If shares earmarked for disposal had been sold, there would have been an automatic buy when and if I saw these prices:

Dec 5, 2012 19.94 20.02 19.74 19.85 45,847,000 19.85
Dec 4, 2012 19.63 20.05 19.61 19.97 57,942,400 19.97
Dec 3, 2012 19.88 19.92 19.50 19.54 50,637,000 19.54
Nov 30, 2012 19.63 19.77 19.42 19.57 51,427,800 19.57
Nov 29, 2012 19.83 20.04 19.46 19.53 64,926,300 19.53

INTC Historical Prices 

Any investor following this channel strategy could pick their own points for entry and exit on the lots. It is important to maintain both discipline and patience. 

The first steps are to identify the total amount of capital that the investor is willing to risk; the price target levels based on the two or five year chart; and the goal.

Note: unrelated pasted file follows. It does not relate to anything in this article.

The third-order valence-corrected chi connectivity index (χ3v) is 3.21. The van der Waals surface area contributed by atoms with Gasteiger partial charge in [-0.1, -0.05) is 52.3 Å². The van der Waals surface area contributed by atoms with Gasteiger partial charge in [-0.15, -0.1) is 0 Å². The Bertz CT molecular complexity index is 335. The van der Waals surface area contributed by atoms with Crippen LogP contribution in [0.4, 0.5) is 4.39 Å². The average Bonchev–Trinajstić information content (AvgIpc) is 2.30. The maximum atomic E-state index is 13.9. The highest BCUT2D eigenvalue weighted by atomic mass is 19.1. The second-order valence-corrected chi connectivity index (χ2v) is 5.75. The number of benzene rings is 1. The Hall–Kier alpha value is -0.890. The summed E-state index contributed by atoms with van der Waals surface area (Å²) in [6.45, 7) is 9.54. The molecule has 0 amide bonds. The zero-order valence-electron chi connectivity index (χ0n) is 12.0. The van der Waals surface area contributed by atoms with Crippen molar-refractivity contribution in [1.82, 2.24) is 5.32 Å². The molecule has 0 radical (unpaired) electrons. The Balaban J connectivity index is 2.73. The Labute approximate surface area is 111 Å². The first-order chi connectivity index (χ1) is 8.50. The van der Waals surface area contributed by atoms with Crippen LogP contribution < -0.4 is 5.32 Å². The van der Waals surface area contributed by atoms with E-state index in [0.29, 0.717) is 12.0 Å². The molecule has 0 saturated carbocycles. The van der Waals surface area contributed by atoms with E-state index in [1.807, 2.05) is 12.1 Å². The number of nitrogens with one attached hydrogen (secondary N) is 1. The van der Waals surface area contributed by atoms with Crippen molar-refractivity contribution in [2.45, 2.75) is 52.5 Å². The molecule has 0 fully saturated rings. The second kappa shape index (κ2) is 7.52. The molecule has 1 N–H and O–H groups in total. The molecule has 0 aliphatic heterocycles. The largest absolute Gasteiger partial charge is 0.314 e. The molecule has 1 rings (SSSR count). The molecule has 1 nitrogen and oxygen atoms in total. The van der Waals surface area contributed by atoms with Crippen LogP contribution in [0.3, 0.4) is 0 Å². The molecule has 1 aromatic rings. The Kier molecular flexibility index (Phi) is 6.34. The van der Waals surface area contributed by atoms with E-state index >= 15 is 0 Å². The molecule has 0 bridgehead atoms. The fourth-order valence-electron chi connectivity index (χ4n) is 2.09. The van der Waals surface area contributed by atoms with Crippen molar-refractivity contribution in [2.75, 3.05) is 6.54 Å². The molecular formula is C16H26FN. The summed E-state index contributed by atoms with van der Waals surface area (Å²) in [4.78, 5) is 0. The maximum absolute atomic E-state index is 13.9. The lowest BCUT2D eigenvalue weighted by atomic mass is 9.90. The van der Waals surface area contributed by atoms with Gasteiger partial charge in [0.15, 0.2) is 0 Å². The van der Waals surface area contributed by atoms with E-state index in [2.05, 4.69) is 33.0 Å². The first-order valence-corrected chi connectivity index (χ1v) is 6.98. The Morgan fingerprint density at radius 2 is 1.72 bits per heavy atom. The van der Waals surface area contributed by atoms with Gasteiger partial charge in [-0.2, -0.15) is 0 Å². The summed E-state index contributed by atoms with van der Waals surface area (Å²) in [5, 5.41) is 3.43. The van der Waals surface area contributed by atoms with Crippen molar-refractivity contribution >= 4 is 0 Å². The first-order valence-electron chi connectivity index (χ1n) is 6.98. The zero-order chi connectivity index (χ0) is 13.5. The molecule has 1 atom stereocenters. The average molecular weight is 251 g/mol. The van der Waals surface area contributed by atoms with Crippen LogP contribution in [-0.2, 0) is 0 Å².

When this strategy is used, my goal will generally be a 10% annualized total return. I do not need that return every year, but over a longer period when the channel strategy is used for long term investments (call it 5 to 10 years). Some years may be negative with the dividend. I will use it for shorter term trades too. 

Intel is in the long term category. I have now held shares purchased since 2008 with no sales. 

With the good dividend, how much do I really need on the share appreciation to achieve that goal and how do I realize it?

It would have helped to sell that 80 shares at $28 for one. 

Needless to say, when I first purchased stocks in the late 1960s, starting with HCA in Nashville when it owned one hospital called Parkview, this kind of strategy could not be used since the commissions would have strangled it at birth. In today's world, with $2 to $8 commissions widespread, that is less of a factor.